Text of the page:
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Permanent link (DOI): https://doi.org/10.7939/R3NK6W

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Relationships between Self-Talk Characteristics, Social Cognitive Constructs, and Pulmonary Rehabilitation Outcomes Open Access

Descriptions

Other title
Subject/Keyword
exercise
beliefs
pulmonary rehabilitation
cognition
self-talk
Type of item
Thesis
Degree grantor
University of Alberta
Author or creator
Selzler, Anne-Marie
Supervisor and department
Rodgers, Wendy (Physical Education and Recreation)
Examining committee member and department
Stickland, Michael (Department of Medicine)
Berry, Tanya (Physical Education and Recreation)
Department
Physical Education and Recreation
Specialization

Date accepted
2013-01-30T09:52:27Z
Graduation date
2013-06
Degree
Master of Arts
Degree level
Master's
Abstract
Background: Exercise cognitions and beliefs are key associates of exercise behaviour. Self-talk is an intrapersonal communication system that may be a useful technique for studying exercise-related beliefs in pulmonary rehabilitation (PR) patients. The purpose of this research was to determine the relationships for self-talk, social-cognition, and clinical indicators in PR. Method: The following measures were assessed in 78 PR patients during the first two weeks of PR: the 6-minute walk test, St. George’s Respiratory Questionnaire, Exercise Self-talk Questionnaire, Self-talk Function Scale, and Social-Cognitive Questionnaire. Results: Moderate correlations were found for self-talk, cognition, and clinical indicator relationships that varied by gender. Self-efficacy, perceived severity, perceived difficulty, and personal physical evaluation self-talk had the strongest relationships to cognitions, and clinical indicators. Conclusions: Self-talk is related to social-cognitive constructs, health status, lung function, and functional exercise capacity in PR patients. Gender differences may be due to functional ability differences or gendered socialization experiences.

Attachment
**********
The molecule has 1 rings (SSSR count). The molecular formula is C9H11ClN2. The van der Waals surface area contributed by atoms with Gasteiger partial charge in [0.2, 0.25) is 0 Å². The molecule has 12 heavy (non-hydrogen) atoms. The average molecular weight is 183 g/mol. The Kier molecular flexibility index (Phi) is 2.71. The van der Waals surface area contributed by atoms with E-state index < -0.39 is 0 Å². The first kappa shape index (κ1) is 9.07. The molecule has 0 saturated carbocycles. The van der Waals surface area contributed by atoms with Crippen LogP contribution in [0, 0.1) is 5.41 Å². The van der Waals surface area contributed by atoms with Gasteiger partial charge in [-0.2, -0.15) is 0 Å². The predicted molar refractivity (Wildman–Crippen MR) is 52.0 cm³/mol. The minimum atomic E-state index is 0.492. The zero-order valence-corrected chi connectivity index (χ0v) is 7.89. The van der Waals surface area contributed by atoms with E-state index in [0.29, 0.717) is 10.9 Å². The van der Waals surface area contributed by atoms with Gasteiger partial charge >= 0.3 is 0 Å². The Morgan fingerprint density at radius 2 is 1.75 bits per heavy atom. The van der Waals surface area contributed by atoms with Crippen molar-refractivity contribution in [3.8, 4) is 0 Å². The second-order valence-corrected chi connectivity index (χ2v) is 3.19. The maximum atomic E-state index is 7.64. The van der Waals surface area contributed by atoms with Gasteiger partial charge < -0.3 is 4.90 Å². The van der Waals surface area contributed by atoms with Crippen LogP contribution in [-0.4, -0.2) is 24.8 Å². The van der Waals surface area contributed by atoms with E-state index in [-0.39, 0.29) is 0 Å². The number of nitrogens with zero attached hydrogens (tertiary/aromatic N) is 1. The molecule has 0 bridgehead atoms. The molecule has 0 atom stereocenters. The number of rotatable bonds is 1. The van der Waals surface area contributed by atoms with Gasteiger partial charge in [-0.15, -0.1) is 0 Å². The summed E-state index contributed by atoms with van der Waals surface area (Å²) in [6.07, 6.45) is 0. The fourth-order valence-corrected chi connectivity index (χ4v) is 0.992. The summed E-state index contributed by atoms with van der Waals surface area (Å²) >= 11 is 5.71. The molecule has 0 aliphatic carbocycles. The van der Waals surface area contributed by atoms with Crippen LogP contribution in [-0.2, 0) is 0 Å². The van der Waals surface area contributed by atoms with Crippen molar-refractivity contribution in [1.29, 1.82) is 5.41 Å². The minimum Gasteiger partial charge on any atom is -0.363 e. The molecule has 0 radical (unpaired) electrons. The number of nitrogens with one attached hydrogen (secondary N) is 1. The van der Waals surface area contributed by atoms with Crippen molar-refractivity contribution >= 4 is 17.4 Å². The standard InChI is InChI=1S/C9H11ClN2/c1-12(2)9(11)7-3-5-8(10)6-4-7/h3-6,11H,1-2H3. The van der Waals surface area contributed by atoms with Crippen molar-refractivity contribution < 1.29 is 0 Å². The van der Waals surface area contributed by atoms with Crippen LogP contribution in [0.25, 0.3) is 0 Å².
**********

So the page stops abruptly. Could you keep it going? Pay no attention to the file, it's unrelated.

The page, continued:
Language
English
DOI
doi:10.7939/R3NK6W
Rights
Permission is hereby granted to the University of Alberta Libraries to reproduce single copies of this thesis and to lend or sell such copies for private, scholarly or scientific research purposes only. Where the thesis is converted to, or otherwise made available in digital form, the University of Alberta will advise potential users of the thesis of these terms. The author reserves all other publication and other rights in association with the copyright in the thesis and, except as herein before provided, neither the thesis nor any substantial portion thereof may be printed or otherwise reproduced in any material form whatsoever without the author's prior written permission.
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